The damage to labour markets around the world is proving far more severe than initially estimated after governments extended shutdowns to damp the spread of the coronavirus.

The International Labour Organisation said Wednesday that working hours will be 10.5% lower this quarter than before the crisis started, equivalent to 305 million full-time jobs. The figure marks what it described as a “significant deterioration” on its previous estimate of 195 million jobs.

“It’s a statistic that’s difficult to capture and we all have to think of the human suffering that stands behind that extraordinary figure,” said ILO Director-General Guy Ryder.

The huge number captures the impact on the global economy from the virus and the tough measures to contain it. While those steps were necessary to limit the death toll, they have shut down businesses and cut incomes and jobs. They’re also costing governments billions in welfare spending, with millions of workers claiming benefits or getting subsidised wages on furlough programs.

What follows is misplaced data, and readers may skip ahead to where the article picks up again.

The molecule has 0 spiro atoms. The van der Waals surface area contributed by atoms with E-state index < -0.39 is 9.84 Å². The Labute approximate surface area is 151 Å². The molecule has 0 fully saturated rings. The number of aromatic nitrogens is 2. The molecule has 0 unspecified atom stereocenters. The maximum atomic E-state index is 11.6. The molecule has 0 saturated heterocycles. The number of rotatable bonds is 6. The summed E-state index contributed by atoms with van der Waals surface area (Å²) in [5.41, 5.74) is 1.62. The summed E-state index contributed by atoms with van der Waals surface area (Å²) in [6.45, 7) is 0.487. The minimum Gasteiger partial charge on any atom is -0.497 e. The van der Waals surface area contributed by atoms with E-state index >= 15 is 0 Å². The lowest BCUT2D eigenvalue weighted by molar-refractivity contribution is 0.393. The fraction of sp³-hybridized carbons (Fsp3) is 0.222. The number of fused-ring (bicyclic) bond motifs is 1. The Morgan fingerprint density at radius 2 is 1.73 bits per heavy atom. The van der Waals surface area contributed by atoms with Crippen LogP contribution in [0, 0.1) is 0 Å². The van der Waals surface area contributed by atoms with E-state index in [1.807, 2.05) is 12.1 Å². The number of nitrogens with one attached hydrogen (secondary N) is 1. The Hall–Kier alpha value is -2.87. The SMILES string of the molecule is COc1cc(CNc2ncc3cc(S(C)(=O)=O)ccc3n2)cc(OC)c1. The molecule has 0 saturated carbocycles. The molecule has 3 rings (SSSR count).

While workers in many European countries have benefited from strong social protection, the ILO warned that many don’t have access to labour safety nets.

“It is said that this virus doesn’t discriminate, and that’s true medially, but in economic terms, it discriminates massively, and it discriminates against those at the bottom,” Ryder said.

Almost 1.6 billion informal workers are either significantly impacted by lockdowns or working in the hardest-hit sectors. The first month of crisis could cut their earnings by 60% globally, with the largest declines in Africa and Latin America, it said.

In addition, the rate of relative poverty, defined as the proportion of workers with monthly earnings that fall below 50% of the median, could increase sharply.

Surveys of activity have already given a sense of the hit to global growth. First-quarter GDP data due Wednesday and Thursday will show the early impact of the lockdowns, with the U.S. economy forecast to have contracted an annualised 4%. The euro-area economy also shrank, ending a seven-year expansion.

But an even deeper slump is expected this quarter, which has pushed many businesses close to collapse and left workers’ future in doubt.

The ILO‘s analysis showed that more than 400 million enterprises — made up of companies and self-employed — are in “at risk” sectors such as manufacturing, retailing, restaurants and hotels.

Amid such severe damage, governments are keen to start reopening their economies. Many have outlined rough timeframes, but are wary of moving too fast and creating a second deadly wave of the disease.

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